“within the limits of capitalism, the problems of misery, poverty and inequality that Venezuelans face, cannot be solved.”
– Les Blough, Editor
HANOI: Vietnam will cut rice exports this year in an effort to secure domestic supplies and stabilise skyrocketing food prices now driving double-digit inflation, the government said on Friday.
The communist government also cut its economic growth target to 7.5 percent for this year — down from last year’s 8.5 percent and an earlier target of up to nine percent for 2008 — and announced a 10-percent cut in public spending.
Prime Minister Nguyen Tan Dung has capped exports of the staple grain rice at 3.5 million tonnes this year, down from a previous target of 4.5 million tonnes, said a statement on the government’s official website.
Vietnam is the world’s second largest rice exporter and its farmers have benefited from fast-rising grain prices on the international markets, but domestic consumers have suffered as prices have shot up. Amid low global stocks and high prices, the Philippines has secured a commitment from Vietnam for 1.5 million tonnes of rice this year, barring natural disasters or unexpected harvest losses, its agriculture ministry said.
Inflation in Vietnam has topped 16 percent in the first quarter, government data showed this week, in a trend that has fuelled popular anger and an ongoing spate of labour strikes in the country of 86 million people.
Vietnam’s government, in a top-level meeting on fighting inflation and other economic woes, decided to freeze prices of 10 essential goods until June, also including electricity, coal and retail fuel, the website said.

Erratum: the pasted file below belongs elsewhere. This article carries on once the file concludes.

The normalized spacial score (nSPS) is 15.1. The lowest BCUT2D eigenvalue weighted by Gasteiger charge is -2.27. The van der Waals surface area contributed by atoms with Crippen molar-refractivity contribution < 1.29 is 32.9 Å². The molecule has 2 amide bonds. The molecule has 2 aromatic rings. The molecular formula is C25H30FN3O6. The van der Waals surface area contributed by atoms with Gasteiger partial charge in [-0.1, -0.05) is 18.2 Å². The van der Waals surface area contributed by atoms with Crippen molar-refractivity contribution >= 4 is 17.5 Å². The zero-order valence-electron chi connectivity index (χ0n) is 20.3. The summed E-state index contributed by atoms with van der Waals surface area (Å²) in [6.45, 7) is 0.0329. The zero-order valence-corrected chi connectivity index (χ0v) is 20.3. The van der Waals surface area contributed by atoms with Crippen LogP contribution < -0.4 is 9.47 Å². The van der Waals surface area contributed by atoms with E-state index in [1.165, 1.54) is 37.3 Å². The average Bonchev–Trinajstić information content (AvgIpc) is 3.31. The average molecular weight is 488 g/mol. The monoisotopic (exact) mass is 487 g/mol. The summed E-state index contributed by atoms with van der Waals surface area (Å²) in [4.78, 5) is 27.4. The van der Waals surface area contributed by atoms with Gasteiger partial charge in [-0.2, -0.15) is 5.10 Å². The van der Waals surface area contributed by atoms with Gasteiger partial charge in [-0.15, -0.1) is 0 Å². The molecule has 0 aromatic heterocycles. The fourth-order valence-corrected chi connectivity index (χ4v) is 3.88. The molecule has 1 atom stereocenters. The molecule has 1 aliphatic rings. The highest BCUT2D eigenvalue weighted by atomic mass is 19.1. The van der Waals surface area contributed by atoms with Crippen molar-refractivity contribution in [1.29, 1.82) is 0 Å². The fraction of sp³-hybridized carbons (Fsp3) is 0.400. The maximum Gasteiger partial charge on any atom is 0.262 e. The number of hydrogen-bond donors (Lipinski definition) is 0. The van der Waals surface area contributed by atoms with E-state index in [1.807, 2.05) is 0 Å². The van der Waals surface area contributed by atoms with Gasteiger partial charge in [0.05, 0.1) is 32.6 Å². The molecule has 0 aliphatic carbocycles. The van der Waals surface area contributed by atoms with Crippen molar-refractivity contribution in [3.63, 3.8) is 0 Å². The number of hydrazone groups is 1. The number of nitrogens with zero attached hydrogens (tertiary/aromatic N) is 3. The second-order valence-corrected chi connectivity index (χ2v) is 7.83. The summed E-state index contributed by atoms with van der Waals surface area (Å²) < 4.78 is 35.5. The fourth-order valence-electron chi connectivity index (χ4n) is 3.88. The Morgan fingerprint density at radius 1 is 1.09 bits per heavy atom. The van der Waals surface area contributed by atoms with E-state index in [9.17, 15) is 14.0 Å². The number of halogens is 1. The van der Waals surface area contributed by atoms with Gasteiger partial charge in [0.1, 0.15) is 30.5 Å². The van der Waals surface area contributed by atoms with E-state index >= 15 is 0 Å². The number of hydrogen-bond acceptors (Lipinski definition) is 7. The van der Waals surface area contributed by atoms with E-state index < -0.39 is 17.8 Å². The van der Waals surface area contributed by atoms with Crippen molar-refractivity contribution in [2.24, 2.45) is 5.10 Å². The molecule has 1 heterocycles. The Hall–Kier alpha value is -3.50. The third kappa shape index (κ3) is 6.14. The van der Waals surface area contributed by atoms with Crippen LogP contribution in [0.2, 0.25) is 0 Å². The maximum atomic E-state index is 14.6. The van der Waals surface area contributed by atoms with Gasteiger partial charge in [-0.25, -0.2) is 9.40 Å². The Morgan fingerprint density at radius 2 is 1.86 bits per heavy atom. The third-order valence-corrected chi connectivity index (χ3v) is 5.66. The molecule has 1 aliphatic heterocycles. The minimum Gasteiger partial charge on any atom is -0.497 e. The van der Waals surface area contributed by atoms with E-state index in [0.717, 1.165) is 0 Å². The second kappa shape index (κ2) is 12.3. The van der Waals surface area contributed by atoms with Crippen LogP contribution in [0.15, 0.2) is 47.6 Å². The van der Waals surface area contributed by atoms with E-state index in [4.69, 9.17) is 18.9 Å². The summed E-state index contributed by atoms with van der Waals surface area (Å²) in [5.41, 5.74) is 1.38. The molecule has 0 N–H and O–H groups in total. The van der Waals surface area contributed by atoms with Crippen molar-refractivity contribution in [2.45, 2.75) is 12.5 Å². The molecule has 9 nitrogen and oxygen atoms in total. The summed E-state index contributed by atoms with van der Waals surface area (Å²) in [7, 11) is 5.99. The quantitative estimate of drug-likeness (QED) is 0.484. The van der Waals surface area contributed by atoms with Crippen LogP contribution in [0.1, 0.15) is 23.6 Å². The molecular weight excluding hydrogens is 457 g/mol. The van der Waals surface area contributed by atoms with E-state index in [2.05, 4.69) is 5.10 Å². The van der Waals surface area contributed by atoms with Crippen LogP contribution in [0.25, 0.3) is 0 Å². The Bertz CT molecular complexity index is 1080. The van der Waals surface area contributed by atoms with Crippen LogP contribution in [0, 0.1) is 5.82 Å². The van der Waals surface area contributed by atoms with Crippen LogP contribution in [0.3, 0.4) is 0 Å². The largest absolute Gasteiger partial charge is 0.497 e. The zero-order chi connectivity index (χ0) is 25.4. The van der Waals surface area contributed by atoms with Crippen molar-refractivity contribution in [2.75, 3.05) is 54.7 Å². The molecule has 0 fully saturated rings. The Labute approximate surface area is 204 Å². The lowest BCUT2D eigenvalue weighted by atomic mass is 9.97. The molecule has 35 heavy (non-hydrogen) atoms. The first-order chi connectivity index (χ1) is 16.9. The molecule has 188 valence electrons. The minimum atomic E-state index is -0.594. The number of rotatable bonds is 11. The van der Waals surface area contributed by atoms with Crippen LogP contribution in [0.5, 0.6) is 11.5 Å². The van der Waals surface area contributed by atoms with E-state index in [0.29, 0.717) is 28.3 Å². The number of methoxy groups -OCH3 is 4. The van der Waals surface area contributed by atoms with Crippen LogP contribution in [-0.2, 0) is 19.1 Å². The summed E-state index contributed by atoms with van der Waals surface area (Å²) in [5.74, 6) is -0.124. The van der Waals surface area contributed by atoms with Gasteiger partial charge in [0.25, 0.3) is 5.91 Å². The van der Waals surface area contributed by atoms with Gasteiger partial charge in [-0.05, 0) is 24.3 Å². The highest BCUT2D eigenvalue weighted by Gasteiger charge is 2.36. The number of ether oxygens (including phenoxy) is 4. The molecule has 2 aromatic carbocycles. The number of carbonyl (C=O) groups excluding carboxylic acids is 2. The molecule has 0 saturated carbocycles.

The Vietnam Food Association has tightened rules on rice export contracts, telling exporters they must not exceed the average of the past two years. “The regulation aims to find a better balance between production and exports, so as to balance local prices and guarantee food security,” said Huynh Minh Hue, deputy general secretary of the association.
In the first quarter of 2008, Vietnam exported 859,000 tonnes of rice worth 366 million dollars, up 5.3 percent in quantity and 42.6 percent in value, according to the state-run General Statistics Office.
The government meeting this week also discussed Vietnam’s other economic challenges — including a widening trade deficit, a falling stock market, and lower growth projections for the year.
“We are facing quite a bad situation,” said Deputy Prime Minister Nguyen Sinh Hung, according to news website VNExpress. “The world economy is declining, but we have to be calm.” Hung said the government will require ministries and agencies to economise, cutting about 10 percent of regular spending, the report said.
“These economic difficulties will last for about one year and we have to accept high inflation levels … In the current situation I think reaching economic growth of 7.5 percent for the year would be high.” afp
Today we start off with Vietnam, which would face the crisis on its rice market, as it would be forced to stop exporting rice, due to production shortages. “More than 500,000 hectares (1.2 million acres) of farmland had been converted between 2001 and 2007, and last year alone 125,000 hectares of rice fields had been lost, he reportedly said.” – source.
According to top food experts in China, the country is entering in the phase of the food dependence on imports. Experts have also agreed that the food prices will keep rising and liquidity in the commodity markets will only fuel them. Read the report here.
Kenya is facing the food crisis despite the heavy rains. Difficult political situation made it impossible for the country to import fertilizers in order to grow crops and led to the shortage. Full report is here.
Yesterday (22 of March) the whole Kazakhstan has been celebrating the Nauriz – New Year in the most of the Central Asia. We have had the events in the whole country and the Old Square in my hometown Almaty was blocked by the maket of Otirar – ancient city that has resisted the Chingis Khan for 6 months.